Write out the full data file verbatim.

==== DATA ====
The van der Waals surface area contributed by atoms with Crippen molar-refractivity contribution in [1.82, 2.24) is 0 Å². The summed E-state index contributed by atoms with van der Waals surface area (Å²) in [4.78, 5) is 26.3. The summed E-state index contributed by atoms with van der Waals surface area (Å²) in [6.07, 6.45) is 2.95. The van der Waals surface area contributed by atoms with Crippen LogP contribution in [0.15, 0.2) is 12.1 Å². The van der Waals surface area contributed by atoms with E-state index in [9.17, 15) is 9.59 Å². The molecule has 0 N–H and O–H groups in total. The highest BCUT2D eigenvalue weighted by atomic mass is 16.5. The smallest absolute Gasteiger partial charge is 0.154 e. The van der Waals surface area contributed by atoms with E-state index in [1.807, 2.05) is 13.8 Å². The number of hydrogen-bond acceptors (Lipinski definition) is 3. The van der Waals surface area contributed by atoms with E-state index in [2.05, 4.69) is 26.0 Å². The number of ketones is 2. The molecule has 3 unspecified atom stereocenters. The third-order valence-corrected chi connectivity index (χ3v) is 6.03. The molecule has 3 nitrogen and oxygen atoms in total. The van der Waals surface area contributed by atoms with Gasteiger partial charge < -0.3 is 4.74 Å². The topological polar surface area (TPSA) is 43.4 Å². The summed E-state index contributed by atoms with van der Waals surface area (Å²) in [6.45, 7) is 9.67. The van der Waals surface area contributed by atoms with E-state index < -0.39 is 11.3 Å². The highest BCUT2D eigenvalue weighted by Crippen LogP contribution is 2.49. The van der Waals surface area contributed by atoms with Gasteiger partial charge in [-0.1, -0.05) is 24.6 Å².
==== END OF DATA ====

The van der Waals surface area contributed by atoms with Crippen molar-refractivity contribution in [1.82, 2.24) is 0 Å². The summed E-state index contributed by atoms with van der Waals surface area (Å²) in [4.78, 5) is 26.3. The summed E-state index contributed by atoms with van der Waals surface area (Å²) in [6.07, 6.45) is 2.95. The van der Waals surface area contributed by atoms with Crippen LogP contribution in [0.15, 0.2) is 12.1 Å². The van der Waals surface area contributed by atoms with E-state index in [9.17, 15) is 9.59 Å². The molecule has 0 N–H and O–H groups in total. The highest BCUT2D eigenvalue weighted by atomic mass is 16.5. The smallest absolute Gasteiger partial charge is 0.154 e. The van der Waals surface area contributed by atoms with E-state index in [1.807, 2.05) is 13.8 Å². The number of hydrogen-bond acceptors (Lipinski definition) is 3. The van der Waals surface area contributed by atoms with E-state index in [2.05, 4.69) is 26.0 Å². The number of ketones is 2. The molecule has 3 unspecified atom stereocenters. The third-order valence-corrected chi connectivity index (χ3v) is 6.03. The molecule has 3 nitrogen and oxygen atoms in total. The van der Waals surface area contributed by atoms with Gasteiger partial charge < -0.3 is 4.74 Å². The topological polar surface area (TPSA) is 43.4 Å². The summed E-state index contributed by atoms with van der Waals surface area (Å²) in [6.45, 7) is 9.67. The van der Waals surface area contributed by atoms with E-state index < -0.39 is 11.3 Å². The highest BCUT2D eigenvalue weighted by Crippen LogP contribution is 2.49. The van der Waals surface area contributed by atoms with Gasteiger partial charge in [-0.1, -0.05) is 24.6 Å².